Leaders across education, workforce, health, and impact sectors came together in Jakarta in the eighth event of our Global Impact Summits Series.
Hot on the heels of Singapore, HolonIQ’s Global Impact Summits continued through the Asia Pacific region and onto Jakarta. In an energetic day of discussions, presentations and fireside chats we heard from the leaders, founders, investors and experts making a difference to the impact sector.
HolonIQ’s signature data-driven deep dive into the global state of impact highlighted thematics from global shifts in population growth and education needs, to advanced technology, capital markets and the climate crisis. Each session of the Jakarta Summit picked up these themes, from impact investing and sustainable consumption, to digital skills and capacity building, digital health and the potential for ‘virtual first’ care. Above all, speakers and participants focussed on the immense potential not only for technology-driven innovation, but also to harness the creative energy of the region:
“I believe with all my heart that the superpower of the Indonesian person is creativity. I've never met an Indonesian who is not creative, right?”
An impressive line-up in the climate sessions included Moehammad Ichsan, CEO of Octopus Indonesia and Irma Chantily, Partner, Supernova Ecosystem. In an energizing and informative panel session, they raised challenging questions about short investment cycles compared with the ‘marathon’ Indonesia faces in its own development.
Along with many other speakers, they emphasized the Importance of connecting with local partners outside the biggest urban centers, acknowledging the huge diversity across the region:
“If you have incubators from big cities, it's not going to work 100%, because people from big cities, we have biases, we have different perspectives. Local incubators, they know the cultural landscape, the social nuances.”
Despite the immense population size of Indonesia, many speakers noted a need for quality rather than quantity in innovations, and a thoughtful, targeted approach rather than clumsy attempts at scale. For many, this included a focus on the right kinds of commodities for a sustainable future:
“If you invest on commodities in the right way, it allows you to increase your income not only people by people, but also as a district. At the same time, if you have poor decision making on commodities, it will backfire on you.”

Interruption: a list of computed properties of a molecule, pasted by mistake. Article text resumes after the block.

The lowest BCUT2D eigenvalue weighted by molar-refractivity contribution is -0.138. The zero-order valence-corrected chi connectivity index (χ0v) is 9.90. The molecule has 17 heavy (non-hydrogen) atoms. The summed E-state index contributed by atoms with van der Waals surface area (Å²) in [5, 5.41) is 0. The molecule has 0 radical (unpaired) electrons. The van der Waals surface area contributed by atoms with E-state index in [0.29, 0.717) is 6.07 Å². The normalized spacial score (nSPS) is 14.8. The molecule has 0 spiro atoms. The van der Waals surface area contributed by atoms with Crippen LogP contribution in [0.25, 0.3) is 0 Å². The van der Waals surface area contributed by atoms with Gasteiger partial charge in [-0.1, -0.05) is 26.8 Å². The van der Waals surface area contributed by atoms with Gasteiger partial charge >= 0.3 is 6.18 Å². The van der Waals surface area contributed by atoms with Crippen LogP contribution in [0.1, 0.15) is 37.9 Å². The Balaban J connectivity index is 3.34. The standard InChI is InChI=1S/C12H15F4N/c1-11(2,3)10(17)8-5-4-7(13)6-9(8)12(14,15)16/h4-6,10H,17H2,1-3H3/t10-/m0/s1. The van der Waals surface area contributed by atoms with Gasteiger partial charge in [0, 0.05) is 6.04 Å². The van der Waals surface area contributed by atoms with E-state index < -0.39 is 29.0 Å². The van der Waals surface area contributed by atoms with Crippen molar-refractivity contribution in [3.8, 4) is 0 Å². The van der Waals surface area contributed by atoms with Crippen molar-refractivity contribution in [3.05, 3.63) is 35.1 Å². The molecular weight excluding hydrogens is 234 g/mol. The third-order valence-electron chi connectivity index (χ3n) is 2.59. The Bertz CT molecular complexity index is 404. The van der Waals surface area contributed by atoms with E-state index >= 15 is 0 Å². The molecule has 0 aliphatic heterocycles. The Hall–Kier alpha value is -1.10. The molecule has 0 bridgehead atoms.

Skills and talent gaps in education and workforce.
In a vibrant and varied education track, speakers reminded us that Indonesia has the fourth largest workforce in the world - but this workforce is not well skilled enough to take advantage of the opportunities on offer.
“The education system in Indonesia has been divorced from industry for quite some time and this is reflected in terms of the uptake of people who are participating in tertiary education system”
In a panel discussion, Dita Aisyah (Binar Academy) highlighted the digital talent gap, along with key related issues such as low employability, poor learning experiences in formal education and ability to pay. Potential learners are impacted by lack of access to educational resources such as laptops that prevent learners from picking up the skills they need (“How can you learn to code when you don’t even have the tools?”). In the same session, Marc Irawan (CoLearn) suggested that the biggest issue may not be knowledge, but rather the right motivation and understanding the potential impact of education: “How do I understand that learning coding, for example, gets me to a good life?”
Michael Susanto (Tanoto Foundation) shared insights in a fireside chat on capacity building for Indonesia’s future on the transformative power of quality education to enable individuals to reach their full potential and improve lives. Working across the Foundation’s countries and programs in Indonesia, Singapore, China, and Brazil, he was one of several speakers to note the importance of collaboration across industries and geographies to achieve better outcomes.
In the final session of the day, Nathanael Santoso (goKampus) and Yasser Syaiful (ELSA) pulled together some key themes from the day as part of the EdTech Growth panel. They noted the challenges in working across such a diverse region, and the opportunities in opening up access to education for a much broader population of learners.
“We have a huge country with 18-19,000 islands. We cannot only think about the solution just in Jakarta or Java and replicating what is successful. It could be different. Collaboration is key”
The Jakarta Summit marked Day 43 of 100 Days of Impact and a global wave of ideas and inspiration for the future of impact. As each week unfolds, we’re sharing key themes and content from each summit, including speaker highlights, insights from leading organizations and the winners of our regional EdTech, HealthTech and ClimateTech 1000s.
Stay tuned here for a weekly wrap as we move from New York and Mexico City to Bengaluru, Melbourne, Singapore and Jakarta, with exclusive insights from our participation at COP27 before our final summits in London, Paris, Berlin, and Stockholm. Be part of the action by registering for any of the face to face or virtual summits around the world, and see for yourself how 100 Days of Impact unfolds with our 5,000-strong global community.
Whether you’re participating or spectating from afar, find out the latest with #HolonIQSummits and by following @HolonIQ wherever you get your socials.
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Global Insights from HolonIQ’s Intelligence Unit. Powered by our Global Impact Intelligence Platform.